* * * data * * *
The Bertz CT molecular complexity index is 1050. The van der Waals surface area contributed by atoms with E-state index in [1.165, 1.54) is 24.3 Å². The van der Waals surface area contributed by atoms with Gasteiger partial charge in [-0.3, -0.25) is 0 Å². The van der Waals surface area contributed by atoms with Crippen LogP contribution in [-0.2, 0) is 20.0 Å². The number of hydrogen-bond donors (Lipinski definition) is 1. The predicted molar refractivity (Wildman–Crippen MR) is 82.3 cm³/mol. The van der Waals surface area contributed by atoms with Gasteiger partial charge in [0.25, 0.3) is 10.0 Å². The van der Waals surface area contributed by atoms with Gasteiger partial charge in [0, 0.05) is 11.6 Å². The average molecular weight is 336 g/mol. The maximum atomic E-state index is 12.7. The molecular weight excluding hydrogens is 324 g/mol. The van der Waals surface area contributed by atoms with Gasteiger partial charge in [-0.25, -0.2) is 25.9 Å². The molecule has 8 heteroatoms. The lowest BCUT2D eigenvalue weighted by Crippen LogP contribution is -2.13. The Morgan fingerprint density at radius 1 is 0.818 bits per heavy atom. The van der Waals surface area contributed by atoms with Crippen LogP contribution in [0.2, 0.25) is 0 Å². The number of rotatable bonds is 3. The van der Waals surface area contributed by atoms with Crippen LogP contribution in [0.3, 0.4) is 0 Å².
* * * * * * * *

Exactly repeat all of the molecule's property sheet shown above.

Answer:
The Bertz CT molecular complexity index is 1050. The van der Waals surface area contributed by atoms with E-state index in [1.165, 1.54) is 24.3 Å². The van der Waals surface area contributed by atoms with Gasteiger partial charge in [-0.3, -0.25) is 0 Å². The van der Waals surface area contributed by atoms with Crippen LogP contribution in [-0.2, 0) is 20.0 Å². The number of hydrogen-bond donors (Lipinski definition) is 1. The predicted molar refractivity (Wildman–Crippen MR) is 82.3 cm³/mol. The van der Waals surface area contributed by atoms with Gasteiger partial charge in [0.25, 0.3) is 10.0 Å². The van der Waals surface area contributed by atoms with Gasteiger partial charge in [0, 0.05) is 11.6 Å². The average molecular weight is 336 g/mol. The maximum atomic E-state index is 12.7. The molecular weight excluding hydrogens is 324 g/mol. The van der Waals surface area contributed by atoms with Gasteiger partial charge in [-0.25, -0.2) is 25.9 Å². The molecule has 8 heteroatoms. The lowest BCUT2D eigenvalue weighted by Crippen LogP contribution is -2.13. The Morgan fingerprint density at radius 1 is 0.818 bits per heavy atom. The van der Waals surface area contributed by atoms with Crippen LogP contribution in [0.2, 0.25) is 0 Å². The number of rotatable bonds is 3. The van der Waals surface area contributed by atoms with Crippen LogP contribution in [0.3, 0.4) is 0 Å².